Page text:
Get Ready For A New School Year

Nadia Shanab | autism, general advice, parenting, tips
14 Aug 2015

Soon school will be back in session and classrooms will open their doors to welcome their students, both new and returning.

It is never early enough to prepare your child with autism for a new transition in her life. Below you will find some helpful tips to get a smooth start of a new school year.

One of the most common traits of autism is the love for sameness and rigidity. Individuals with autism fear change of routine and experiencing new situations. The outcome of a new experience is unpredictable. Routine activities on the other hand are guaranteed to always give the same result.

The unpredictable situation requires extra mental processing of information, and more time to adapt and accommodate the new facts. It is an emotionally exhausting process.

How can you prepare your child with autism for a new school year–with all its challenges–in a smooth and peaceful way?

    • Take a trip to the school site to familiarize your child with the campus and playground. Have your child spend some time playing and having a good time there. Explain to him or her that this is the new school he or she will be attending.
    • You may even have your child go by bike or scooter, if close enough, to associate some fun with the fact of going to school. It is also a great opportunity to familiarize them with the playground rules.
    • It would be great if you happen to know your child’s classmates. That will allow you to arrange play dates to introduce them to new friends. It is also a great opportunity for you as a parent to connect with other parents. Both of you need each other’s support.
    • Community support groups have an amazingly relieving effect on parents. Solidarity will help you be a stronger and more informed and effective parent. You are not alone!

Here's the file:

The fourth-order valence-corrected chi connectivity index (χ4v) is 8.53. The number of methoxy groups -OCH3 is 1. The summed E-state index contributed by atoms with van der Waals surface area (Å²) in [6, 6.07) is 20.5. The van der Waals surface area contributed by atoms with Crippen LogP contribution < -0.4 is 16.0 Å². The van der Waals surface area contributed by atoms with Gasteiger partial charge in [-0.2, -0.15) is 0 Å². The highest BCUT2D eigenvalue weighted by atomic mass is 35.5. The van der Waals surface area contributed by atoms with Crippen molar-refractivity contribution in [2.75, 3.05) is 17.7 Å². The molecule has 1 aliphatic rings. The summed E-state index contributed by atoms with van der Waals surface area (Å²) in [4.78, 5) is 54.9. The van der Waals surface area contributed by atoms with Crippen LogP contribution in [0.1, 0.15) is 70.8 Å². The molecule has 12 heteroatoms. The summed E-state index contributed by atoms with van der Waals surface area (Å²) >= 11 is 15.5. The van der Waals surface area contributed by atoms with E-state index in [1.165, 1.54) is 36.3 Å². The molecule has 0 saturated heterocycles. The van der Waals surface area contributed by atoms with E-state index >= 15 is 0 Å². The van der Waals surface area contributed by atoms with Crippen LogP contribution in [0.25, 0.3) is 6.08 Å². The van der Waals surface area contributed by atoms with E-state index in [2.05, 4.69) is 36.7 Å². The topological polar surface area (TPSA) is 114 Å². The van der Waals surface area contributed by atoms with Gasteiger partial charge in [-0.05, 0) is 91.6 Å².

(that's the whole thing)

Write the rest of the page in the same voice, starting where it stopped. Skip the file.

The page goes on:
• If your child is going to ride the school bus, find songs, stories and books about school buses, and tell them that being on the bus will require them to listen to the bus driver’s instructions and be respectful to all other kids on the bus.
    • For example, if there is an assigned seat for students, your child should comply with the authorities. There is usually a good reason behind the bus seating. Everybody’s safety is a primary concern.
  • Make one change at a time. If your child will have a new babysitter or caregiver, it is preferable that you introduce them to each other promptly. Have them spend some time together in your presence.
  • Prepare a list of your child’s likes and dislikes to share with the staff. Give them enough information that would help them engage with the child based on their special needs. Give them the cues that would help them interact and communicate with them in a pleasant, non-confrontational manner.
  • For instance, give a list of their favorite color, books, toys, games, subjects, rewards and incentives. You may also want to explain some special behaviors to avoid any misunderstanding.
  • If the child is non-verbal, provide the staff with the strategies you use at home that work best. Visuals are always great (signs, symbols, pictures, objects, etc.).
  • Consistency plays a crucial role to discipline your child and avoid them getting in trouble or throwing a needless temper tantrum. School should be a continuation of home and vice versa.
  • Whatever rule is applied at home should also be applied at school. For this to happen you need to be a good communicator. Discipline is key to success.
  • Talk to the teacher and learn about the rules at school and let your child know what rules and strategies you apply at home. Together, agree on a protocol to provide your child with the most appropriate and effective educational plan.
  • If your child is going to school for the first time, he or she might suffer from separation anxiety. Ask the teacher if you could stay in the classroom and then do a gradual withdrawal, until your child gets used to the new environment. This is most helpful for the staff and the child.
  • If your child has a comfort object (cushion, spinner, hand massager) to reduce sensory problems, it might be a good idea to keep another one at school.

Those were a few tips that would allow your child to have a smooth transition to enjoy a productive and successful school year.

To be continued…stay tuned.

Costco and Walmart are good places to shop for school supplies, in-store and online.

Nadia Shanab

Find the original article published in the San José Mercury News.

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